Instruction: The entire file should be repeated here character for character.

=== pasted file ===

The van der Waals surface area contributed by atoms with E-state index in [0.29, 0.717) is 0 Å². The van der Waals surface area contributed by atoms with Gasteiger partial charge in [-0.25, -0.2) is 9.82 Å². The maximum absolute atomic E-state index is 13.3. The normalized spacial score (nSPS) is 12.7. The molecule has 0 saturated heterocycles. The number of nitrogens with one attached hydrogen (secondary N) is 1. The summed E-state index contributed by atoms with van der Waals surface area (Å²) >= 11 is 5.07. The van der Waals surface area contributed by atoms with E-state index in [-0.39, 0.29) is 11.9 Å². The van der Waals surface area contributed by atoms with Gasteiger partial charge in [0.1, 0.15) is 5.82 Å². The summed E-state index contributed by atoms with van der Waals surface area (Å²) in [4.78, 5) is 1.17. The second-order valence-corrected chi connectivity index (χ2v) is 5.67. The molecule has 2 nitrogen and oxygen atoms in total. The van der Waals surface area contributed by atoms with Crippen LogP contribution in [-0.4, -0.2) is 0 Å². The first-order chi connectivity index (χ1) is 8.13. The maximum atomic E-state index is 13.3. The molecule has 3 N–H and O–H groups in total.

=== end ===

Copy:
The van der Waals surface area contributed by atoms with E-state index in [0.29, 0.717) is 0 Å². The van der Waals surface area contributed by atoms with Gasteiger partial charge in [-0.25, -0.2) is 9.82 Å². The maximum absolute atomic E-state index is 13.3. The normalized spacial score (nSPS) is 12.7. The molecule has 0 saturated heterocycles. The number of nitrogens with one attached hydrogen (secondary N) is 1. The summed E-state index contributed by atoms with van der Waals surface area (Å²) >= 11 is 5.07. The van der Waals surface area contributed by atoms with E-state index in [-0.39, 0.29) is 11.9 Å². The van der Waals surface area contributed by atoms with Gasteiger partial charge in [0.1, 0.15) is 5.82 Å². The summed E-state index contributed by atoms with van der Waals surface area (Å²) in [4.78, 5) is 1.17. The second-order valence-corrected chi connectivity index (χ2v) is 5.67. The molecule has 2 nitrogen and oxygen atoms in total. The van der Waals surface area contributed by atoms with Crippen LogP contribution in [-0.4, -0.2) is 0 Å². The first-order chi connectivity index (χ1) is 8.13. The maximum atomic E-state index is 13.3. The molecule has 3 N–H and O–H groups in total.